Before we take a look at the subgroup these Scandinavians suggested, I will highlight a few other points, and other types of diabetes.

Diabetes in the early 1900s

Diabetes has traditionally been considered one condition: that of abnormally high blood glucose levels. The first treatment for diabetes was insulin, introduced in 1922. It was only a few years later, in 1936, that researchers published an article in The Lancet, that showed some people were sensitive to the insulin injections, whereas others were not. They started speculating that there may be different types of diabetes, and they were not wrong!

The previous classification of diabetes mentioned earlier (IDDM and NIDDM) were clumsy. They really only looked at whether or not a person needed insulin. The logical conclusion was that there are only two types of diabetes.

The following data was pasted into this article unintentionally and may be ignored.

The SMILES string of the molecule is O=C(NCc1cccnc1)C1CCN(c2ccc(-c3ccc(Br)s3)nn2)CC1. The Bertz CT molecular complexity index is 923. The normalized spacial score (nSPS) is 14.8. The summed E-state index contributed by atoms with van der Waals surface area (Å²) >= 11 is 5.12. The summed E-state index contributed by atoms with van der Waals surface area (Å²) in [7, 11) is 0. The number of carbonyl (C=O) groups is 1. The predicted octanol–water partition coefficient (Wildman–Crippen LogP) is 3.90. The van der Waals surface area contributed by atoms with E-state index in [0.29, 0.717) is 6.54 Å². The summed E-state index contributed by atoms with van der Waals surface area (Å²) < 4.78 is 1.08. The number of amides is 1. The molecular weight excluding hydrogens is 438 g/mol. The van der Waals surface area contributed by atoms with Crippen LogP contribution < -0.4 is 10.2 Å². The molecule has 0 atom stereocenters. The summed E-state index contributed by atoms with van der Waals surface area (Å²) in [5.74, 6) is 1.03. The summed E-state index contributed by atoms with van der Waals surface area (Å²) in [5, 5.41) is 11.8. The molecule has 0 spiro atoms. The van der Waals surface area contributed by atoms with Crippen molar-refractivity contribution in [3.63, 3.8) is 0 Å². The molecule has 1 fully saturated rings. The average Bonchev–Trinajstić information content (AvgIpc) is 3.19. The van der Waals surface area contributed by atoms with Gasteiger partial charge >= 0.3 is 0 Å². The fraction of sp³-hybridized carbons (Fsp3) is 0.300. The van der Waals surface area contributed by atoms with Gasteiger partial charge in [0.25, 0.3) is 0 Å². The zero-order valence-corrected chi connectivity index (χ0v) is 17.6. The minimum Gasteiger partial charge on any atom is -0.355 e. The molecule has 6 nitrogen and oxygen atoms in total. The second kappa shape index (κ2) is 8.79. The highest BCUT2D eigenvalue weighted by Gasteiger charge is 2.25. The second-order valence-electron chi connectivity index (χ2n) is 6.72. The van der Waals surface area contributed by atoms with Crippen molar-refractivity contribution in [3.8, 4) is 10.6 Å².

It was around 1998 that the American Diabetes Association (ADA) and the World Health Organization (WHO) recommended changing the classification to four main subtypes of diabetes: type 1, type 2, type 3 and gestational diabetes.

Type 1 diabetes

We now know that some people have an insulin deficiency, where they cannot produce enough insulin themselves. We consider type 1 diabetes to be an auto-immune condition. A condition where your own immune system attacks and destroys the beta cells in the pancreas, the cells that usually produce insulin.

Why the immune system of some people turns on the person themselves remains unknown to this day. But we do know that the auto-immune attack leaves those people being unable to produce (enough) insulin themselves, making them insulin deficient.

Insulin resistance